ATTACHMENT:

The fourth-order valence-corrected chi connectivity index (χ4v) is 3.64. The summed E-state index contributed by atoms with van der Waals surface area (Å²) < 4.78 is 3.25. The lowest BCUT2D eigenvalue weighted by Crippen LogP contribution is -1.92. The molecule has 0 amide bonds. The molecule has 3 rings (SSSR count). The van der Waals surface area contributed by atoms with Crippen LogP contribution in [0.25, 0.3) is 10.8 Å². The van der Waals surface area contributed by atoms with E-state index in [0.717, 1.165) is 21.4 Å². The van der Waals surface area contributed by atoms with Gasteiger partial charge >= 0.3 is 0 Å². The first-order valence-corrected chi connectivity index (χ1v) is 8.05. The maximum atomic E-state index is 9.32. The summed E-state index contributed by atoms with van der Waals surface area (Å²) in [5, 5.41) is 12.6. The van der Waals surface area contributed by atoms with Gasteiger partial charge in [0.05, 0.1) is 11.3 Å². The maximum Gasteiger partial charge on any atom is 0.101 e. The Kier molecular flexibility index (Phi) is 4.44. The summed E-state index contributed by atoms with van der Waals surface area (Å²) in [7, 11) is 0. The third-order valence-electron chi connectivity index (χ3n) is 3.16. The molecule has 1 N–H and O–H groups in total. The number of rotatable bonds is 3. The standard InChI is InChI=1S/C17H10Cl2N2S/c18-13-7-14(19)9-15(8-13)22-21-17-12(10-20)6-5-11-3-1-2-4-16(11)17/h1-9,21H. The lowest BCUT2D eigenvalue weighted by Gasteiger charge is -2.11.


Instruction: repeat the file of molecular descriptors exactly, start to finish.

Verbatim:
The fourth-order valence-corrected chi connectivity index (χ4v) is 3.64. The summed E-state index contributed by atoms with van der Waals surface area (Å²) < 4.78 is 3.25. The lowest BCUT2D eigenvalue weighted by Crippen LogP contribution is -1.92. The molecule has 0 amide bonds. The molecule has 3 rings (SSSR count). The van der Waals surface area contributed by atoms with Crippen LogP contribution in [0.25, 0.3) is 10.8 Å². The van der Waals surface area contributed by atoms with E-state index in [0.717, 1.165) is 21.4 Å². The van der Waals surface area contributed by atoms with Gasteiger partial charge >= 0.3 is 0 Å². The first-order valence-corrected chi connectivity index (χ1v) is 8.05. The maximum atomic E-state index is 9.32. The summed E-state index contributed by atoms with van der Waals surface area (Å²) in [5, 5.41) is 12.6. The van der Waals surface area contributed by atoms with Gasteiger partial charge in [0.05, 0.1) is 11.3 Å². The maximum Gasteiger partial charge on any atom is 0.101 e. The Kier molecular flexibility index (Phi) is 4.44. The summed E-state index contributed by atoms with van der Waals surface area (Å²) in [7, 11) is 0. The third-order valence-electron chi connectivity index (χ3n) is 3.16. The molecule has 1 N–H and O–H groups in total. The number of rotatable bonds is 3. The standard InChI is InChI=1S/C17H10Cl2N2S/c18-13-7-14(19)9-15(8-13)22-21-17-12(10-20)6-5-11-3-1-2-4-16(11)17/h1-9,21H. The lowest BCUT2D eigenvalue weighted by Gasteiger charge is -2.11.